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From the Archives of the Archives
April 1999

A look at the past. . .

Arch Ophthalmol. 1999;117(4):554. doi:10.1001/archopht.117.4.554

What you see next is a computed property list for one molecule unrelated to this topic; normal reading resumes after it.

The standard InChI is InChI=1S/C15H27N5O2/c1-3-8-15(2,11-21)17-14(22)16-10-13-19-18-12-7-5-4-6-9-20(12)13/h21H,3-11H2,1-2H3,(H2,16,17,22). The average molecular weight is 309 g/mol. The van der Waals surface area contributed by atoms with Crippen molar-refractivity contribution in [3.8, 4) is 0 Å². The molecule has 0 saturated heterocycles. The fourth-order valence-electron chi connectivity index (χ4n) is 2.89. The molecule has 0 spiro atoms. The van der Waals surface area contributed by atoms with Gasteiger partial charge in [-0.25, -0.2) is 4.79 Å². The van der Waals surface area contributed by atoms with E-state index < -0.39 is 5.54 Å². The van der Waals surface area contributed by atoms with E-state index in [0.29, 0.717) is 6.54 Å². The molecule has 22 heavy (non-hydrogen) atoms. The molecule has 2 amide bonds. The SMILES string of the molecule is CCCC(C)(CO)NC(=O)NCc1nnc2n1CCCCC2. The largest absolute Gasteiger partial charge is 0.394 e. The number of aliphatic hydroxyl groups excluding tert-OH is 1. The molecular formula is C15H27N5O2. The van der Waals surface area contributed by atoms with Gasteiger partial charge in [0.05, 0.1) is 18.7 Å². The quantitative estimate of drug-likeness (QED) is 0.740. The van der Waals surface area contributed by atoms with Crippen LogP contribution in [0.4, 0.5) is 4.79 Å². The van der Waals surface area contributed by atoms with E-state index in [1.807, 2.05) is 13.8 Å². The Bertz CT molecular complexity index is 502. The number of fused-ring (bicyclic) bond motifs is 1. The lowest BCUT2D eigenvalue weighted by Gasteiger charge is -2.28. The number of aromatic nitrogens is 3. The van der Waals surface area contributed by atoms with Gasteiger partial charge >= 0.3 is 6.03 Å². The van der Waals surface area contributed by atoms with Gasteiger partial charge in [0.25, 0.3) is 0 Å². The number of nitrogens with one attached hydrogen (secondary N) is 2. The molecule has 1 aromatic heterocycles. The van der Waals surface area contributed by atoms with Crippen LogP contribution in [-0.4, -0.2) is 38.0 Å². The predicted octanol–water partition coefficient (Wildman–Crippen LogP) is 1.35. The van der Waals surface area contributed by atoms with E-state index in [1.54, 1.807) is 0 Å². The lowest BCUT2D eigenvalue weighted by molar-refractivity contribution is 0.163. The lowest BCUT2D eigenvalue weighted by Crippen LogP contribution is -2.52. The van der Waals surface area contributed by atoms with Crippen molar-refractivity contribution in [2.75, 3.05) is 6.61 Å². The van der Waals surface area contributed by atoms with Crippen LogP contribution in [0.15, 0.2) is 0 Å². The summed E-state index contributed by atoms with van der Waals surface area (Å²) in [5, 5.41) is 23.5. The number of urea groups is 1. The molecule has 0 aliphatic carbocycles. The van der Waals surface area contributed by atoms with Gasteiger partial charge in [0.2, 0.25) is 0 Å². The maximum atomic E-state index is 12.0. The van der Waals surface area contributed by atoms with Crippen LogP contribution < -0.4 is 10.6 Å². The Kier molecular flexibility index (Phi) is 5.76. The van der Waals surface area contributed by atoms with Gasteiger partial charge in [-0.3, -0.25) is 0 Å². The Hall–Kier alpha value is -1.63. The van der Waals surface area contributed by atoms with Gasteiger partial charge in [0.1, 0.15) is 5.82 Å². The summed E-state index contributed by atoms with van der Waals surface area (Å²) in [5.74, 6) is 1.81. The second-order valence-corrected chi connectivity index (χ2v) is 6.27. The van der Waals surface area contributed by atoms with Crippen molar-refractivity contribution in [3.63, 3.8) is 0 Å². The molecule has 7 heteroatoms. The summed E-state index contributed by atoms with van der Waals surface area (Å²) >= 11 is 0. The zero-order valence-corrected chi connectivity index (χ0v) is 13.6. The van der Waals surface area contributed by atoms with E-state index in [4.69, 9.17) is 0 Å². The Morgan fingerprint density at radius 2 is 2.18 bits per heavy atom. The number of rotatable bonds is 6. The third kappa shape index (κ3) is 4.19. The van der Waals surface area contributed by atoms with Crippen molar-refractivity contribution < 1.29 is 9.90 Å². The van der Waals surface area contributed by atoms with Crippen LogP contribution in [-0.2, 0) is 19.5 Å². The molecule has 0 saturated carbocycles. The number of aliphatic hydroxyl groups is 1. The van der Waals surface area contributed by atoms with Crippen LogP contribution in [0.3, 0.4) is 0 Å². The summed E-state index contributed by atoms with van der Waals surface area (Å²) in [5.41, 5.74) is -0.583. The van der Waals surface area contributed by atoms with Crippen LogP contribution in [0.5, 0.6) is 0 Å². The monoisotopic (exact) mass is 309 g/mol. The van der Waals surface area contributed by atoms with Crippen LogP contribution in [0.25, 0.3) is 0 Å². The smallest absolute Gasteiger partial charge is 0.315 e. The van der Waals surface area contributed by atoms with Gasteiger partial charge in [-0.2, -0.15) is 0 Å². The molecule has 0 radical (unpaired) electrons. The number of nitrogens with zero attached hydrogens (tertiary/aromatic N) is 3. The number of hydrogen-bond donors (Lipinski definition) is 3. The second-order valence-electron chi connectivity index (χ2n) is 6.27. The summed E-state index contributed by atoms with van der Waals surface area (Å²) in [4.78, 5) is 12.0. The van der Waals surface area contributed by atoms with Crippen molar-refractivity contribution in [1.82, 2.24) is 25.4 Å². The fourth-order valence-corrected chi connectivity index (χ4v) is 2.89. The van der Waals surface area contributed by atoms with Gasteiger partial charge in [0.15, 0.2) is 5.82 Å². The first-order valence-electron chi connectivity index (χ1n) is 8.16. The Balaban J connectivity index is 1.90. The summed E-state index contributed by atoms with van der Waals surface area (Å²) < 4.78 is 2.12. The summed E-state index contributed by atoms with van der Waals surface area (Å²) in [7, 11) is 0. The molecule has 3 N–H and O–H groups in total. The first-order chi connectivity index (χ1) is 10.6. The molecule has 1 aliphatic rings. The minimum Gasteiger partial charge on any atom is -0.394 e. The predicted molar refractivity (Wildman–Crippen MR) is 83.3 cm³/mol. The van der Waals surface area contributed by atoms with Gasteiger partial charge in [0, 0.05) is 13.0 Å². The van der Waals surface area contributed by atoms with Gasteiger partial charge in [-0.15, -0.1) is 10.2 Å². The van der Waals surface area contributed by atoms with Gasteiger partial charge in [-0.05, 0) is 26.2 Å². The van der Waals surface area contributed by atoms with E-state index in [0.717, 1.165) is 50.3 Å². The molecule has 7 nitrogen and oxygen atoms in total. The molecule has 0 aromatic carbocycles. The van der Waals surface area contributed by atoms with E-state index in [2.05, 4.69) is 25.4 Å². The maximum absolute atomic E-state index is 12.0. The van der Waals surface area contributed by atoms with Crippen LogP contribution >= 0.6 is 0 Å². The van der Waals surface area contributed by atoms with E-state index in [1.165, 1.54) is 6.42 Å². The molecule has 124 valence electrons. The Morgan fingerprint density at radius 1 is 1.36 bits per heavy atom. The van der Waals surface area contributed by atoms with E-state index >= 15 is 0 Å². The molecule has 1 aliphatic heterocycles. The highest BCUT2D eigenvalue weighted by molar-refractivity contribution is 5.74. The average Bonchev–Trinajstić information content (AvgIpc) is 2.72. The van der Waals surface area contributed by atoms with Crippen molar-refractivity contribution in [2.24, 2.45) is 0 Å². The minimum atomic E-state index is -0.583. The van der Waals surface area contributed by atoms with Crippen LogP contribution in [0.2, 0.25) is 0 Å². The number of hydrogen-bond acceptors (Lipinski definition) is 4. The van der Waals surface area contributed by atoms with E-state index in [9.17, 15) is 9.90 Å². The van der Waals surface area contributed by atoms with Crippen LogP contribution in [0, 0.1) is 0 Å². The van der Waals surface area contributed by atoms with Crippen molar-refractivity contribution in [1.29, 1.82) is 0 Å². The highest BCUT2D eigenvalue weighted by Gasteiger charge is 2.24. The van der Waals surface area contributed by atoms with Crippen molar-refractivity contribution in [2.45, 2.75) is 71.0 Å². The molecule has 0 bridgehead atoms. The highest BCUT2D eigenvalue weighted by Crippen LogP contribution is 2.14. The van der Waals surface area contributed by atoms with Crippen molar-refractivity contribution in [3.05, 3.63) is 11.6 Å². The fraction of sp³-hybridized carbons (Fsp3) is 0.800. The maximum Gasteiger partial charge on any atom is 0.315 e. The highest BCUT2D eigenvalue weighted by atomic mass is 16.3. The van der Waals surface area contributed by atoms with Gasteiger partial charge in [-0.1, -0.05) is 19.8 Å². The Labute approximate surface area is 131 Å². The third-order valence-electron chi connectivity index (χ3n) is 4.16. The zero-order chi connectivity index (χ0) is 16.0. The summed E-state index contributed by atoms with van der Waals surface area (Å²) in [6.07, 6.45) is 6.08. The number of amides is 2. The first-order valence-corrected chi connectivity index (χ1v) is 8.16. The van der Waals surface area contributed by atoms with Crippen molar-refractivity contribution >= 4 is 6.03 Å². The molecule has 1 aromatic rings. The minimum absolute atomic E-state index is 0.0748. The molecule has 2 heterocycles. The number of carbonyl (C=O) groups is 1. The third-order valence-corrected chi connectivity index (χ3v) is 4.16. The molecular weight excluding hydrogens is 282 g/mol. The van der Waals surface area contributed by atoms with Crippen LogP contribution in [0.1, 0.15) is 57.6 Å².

AYRES reports a case of double exophthalmus in a boy of seven years, due to tumors in the orbits. These tumors were of rapid growth, only two months elapsing between the time of first appearance, and the death of the patient. There was marked leucocytosis, if not genuine leukemia. A post-mortem examination showed the orbits to be filled with a greenish soft mass, which also invaded the cancellated tissue of the sphenoid and petrous bones. The tissue was homogenous and without septa. The substance of the tumor consisted of small round cells, none or very few spindle cells, and scant intercellular substance. There had been what was supposed to be a parotitis just previous to the attack, and the lymphatic glands were involved extensively. Deafness was also a pronounced symptom. Death occurred as a result of hemorrhage from the conjunctiva of the right eye.

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